Parents know best how to fix schools 

As moms and dads across America enter the education reform arena by the thousands through parent unions, capitol demonstrations, and expanded school-choice measures, some defenders of the current system have piped up against “parent power.”

Take Jay Mathews of the Washington Post. He recently excused the American Federation of Teachers’ efforts to block Connecticut Parent Trigger legislation allowing a majority of parents at a failing school to make the school district do something about the problem.

“Many parents, particularly loudmouths like me, think we know exactly how to fix our schools. In most cases we don’t,” he wrote. Instead, he recommends parents let experts and “imaginative educators” figure things out for us.

In a Reuters op-ed, author Peg Tyre similarly worries that newly empowered parents “don’t have a clue what they are doing” when selecting education for their children.

She points out, correctly, that expanding school choice means a lot to learn for many parents who previously had no choice but to send their children to (often horrible) schools assigned by ZIP code. Yes, some parents may find the new options confusing.

Initial confusion, however, is no reason to avoid — or to let government purloin — an exciting and important responsibility. If it were, none of us would ever have children in the first place.

Parenthood, after all, means absolute greenhorns have an entire human being (or several human beings) to raise to maturity, with no previous practice or qualifications and very little preparation.

Certainly, no expert or researcher would design such a risky system, but it has been pushing civilization along at an extremely rapid pace since, well, human beings have existed.

Experts such as Mathews and Tyre have a variety of reasons for the positions they take, and teachers and administrators have varied motivations for remaining in their current positions.

Parents, by contrast, universally maintain a single motivation: their concern for their children. The same visceral concern that prompts mommy to rise yet again for a squalling baby at 3 a.m. and pumps dad’s adrenaline when he races to lift his spluttering son out of the pool also incites parents to (rightly) demand teachers’ heads when they find out Johnny can’t read, write or calculate.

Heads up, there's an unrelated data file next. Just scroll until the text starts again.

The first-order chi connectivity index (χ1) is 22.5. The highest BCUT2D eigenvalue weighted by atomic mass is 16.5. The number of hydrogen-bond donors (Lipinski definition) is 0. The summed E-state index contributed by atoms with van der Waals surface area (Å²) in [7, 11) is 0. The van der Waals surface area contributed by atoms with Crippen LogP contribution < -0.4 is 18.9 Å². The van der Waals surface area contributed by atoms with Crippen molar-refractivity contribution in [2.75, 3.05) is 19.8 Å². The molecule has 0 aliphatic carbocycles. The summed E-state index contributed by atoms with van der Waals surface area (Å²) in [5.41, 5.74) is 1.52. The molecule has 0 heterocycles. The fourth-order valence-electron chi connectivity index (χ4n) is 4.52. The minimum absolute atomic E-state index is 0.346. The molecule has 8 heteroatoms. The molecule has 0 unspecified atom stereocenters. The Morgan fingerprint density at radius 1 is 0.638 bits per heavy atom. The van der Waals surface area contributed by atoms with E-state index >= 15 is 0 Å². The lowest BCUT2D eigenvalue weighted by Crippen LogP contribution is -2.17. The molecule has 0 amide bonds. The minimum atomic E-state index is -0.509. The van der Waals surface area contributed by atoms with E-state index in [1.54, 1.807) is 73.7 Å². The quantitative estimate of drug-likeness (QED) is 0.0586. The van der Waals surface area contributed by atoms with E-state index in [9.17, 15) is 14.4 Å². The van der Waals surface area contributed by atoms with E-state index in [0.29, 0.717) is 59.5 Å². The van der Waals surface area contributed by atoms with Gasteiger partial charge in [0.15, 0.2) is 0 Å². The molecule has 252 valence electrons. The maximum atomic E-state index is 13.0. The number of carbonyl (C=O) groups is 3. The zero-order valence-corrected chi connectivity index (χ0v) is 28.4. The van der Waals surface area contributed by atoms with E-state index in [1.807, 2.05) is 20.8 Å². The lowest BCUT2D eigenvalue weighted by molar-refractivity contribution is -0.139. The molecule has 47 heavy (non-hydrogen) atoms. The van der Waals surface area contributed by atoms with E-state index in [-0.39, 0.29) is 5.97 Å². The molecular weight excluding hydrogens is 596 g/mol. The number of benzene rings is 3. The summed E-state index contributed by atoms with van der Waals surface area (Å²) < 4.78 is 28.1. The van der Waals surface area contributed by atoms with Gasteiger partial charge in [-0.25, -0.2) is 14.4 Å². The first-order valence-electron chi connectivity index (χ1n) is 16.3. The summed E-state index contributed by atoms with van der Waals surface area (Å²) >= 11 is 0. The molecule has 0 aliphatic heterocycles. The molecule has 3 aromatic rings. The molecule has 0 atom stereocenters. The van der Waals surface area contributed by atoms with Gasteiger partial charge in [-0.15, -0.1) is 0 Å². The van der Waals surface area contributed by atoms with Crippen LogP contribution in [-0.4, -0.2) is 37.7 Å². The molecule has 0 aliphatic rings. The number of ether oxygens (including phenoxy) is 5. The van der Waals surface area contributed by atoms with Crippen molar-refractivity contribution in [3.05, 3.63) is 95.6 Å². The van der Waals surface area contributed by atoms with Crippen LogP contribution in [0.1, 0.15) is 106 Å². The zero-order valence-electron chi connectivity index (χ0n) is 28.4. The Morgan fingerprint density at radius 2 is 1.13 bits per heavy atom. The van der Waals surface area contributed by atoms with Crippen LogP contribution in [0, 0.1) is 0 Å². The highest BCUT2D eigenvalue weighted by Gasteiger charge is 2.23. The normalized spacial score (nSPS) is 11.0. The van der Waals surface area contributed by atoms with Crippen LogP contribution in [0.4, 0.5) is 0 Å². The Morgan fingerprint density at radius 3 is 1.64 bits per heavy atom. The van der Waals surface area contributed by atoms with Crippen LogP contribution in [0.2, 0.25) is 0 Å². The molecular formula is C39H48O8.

It’s a positive motivation that’s largely blunted in a nation where 90 percent of kids are stuck in a school assigned by geography and government fiat.

Just as parents have for decades found their way around the system by spending extra money to live in districts with what they perceive to be better schools and asking principals to place their child with the better fifth-grade teacher, so, too, will their deep motivation inspire them to seek the best possible education in a system of real choice. They will do this for the same reasons they do everything else for their children.

Tyre may not notice, but she’s one reason more freedom for parents will be successful: She has written a book teaching parents how to decide wisely among their expanding school choices.

As more and more parents search for these answers, their very need will create the necessary supply of information and advice. It’s the same, simple system we all depend on to put milk on supermarket shelves and provide us gas on unknown roads: the consumer-empowering nature of the market.

The best education system puts children first. No one places children first more naturally and effectively than their parents. Freeing parents to do what they know and accomplish best will only strengthen American education.

Joy Pullmann is a research fellow in education and managing editor of school reform news at the Heartland Institute.

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Joy Pullmann

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